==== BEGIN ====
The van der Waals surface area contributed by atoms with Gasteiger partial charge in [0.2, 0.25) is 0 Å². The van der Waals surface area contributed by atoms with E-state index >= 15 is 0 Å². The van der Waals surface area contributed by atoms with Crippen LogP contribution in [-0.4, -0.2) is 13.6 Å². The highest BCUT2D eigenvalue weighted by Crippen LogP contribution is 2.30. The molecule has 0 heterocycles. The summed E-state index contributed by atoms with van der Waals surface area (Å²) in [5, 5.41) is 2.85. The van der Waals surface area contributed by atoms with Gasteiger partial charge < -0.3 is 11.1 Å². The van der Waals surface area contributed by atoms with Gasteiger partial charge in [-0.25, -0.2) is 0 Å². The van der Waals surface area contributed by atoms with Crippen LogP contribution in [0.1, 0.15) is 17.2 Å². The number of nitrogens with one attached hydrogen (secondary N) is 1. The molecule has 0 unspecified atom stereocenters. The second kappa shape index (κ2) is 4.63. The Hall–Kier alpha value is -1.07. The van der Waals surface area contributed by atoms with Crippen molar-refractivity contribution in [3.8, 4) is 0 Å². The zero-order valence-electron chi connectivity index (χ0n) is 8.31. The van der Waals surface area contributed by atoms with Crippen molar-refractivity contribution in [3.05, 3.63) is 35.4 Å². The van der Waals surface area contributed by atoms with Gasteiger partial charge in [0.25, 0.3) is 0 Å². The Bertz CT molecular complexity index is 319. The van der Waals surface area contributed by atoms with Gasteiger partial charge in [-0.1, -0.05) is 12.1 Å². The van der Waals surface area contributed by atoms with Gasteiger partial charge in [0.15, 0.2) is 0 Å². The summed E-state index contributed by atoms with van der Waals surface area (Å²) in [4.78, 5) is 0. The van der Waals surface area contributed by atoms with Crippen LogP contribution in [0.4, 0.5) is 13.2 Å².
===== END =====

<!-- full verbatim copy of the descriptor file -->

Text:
The van der Waals surface area contributed by atoms with Gasteiger partial charge in [0.2, 0.25) is 0 Å². The van der Waals surface area contributed by atoms with E-state index >= 15 is 0 Å². The van der Waals surface area contributed by atoms with Crippen LogP contribution in [-0.4, -0.2) is 13.6 Å². The highest BCUT2D eigenvalue weighted by Crippen LogP contribution is 2.30. The molecule has 0 heterocycles. The summed E-state index contributed by atoms with van der Waals surface area (Å²) in [5, 5.41) is 2.85. The van der Waals surface area contributed by atoms with Gasteiger partial charge < -0.3 is 11.1 Å². The van der Waals surface area contributed by atoms with Gasteiger partial charge in [-0.25, -0.2) is 0 Å². The van der Waals surface area contributed by atoms with Crippen LogP contribution in [0.1, 0.15) is 17.2 Å². The number of nitrogens with one attached hydrogen (secondary N) is 1. The molecule has 0 unspecified atom stereocenters. The second kappa shape index (κ2) is 4.63. The Hall–Kier alpha value is -1.07. The van der Waals surface area contributed by atoms with Crippen molar-refractivity contribution in [3.8, 4) is 0 Å². The zero-order valence-electron chi connectivity index (χ0n) is 8.31. The van der Waals surface area contributed by atoms with Crippen molar-refractivity contribution in [3.05, 3.63) is 35.4 Å². The van der Waals surface area contributed by atoms with Gasteiger partial charge in [0.25, 0.3) is 0 Å². The Bertz CT molecular complexity index is 319. The van der Waals surface area contributed by atoms with Gasteiger partial charge in [-0.1, -0.05) is 12.1 Å². The van der Waals surface area contributed by atoms with Gasteiger partial charge in [0.15, 0.2) is 0 Å². The summed E-state index contributed by atoms with van der Waals surface area (Å²) in [4.78, 5) is 0. The van der Waals surface area contributed by atoms with Crippen LogP contribution in [0.4, 0.5) is 13.2 Å².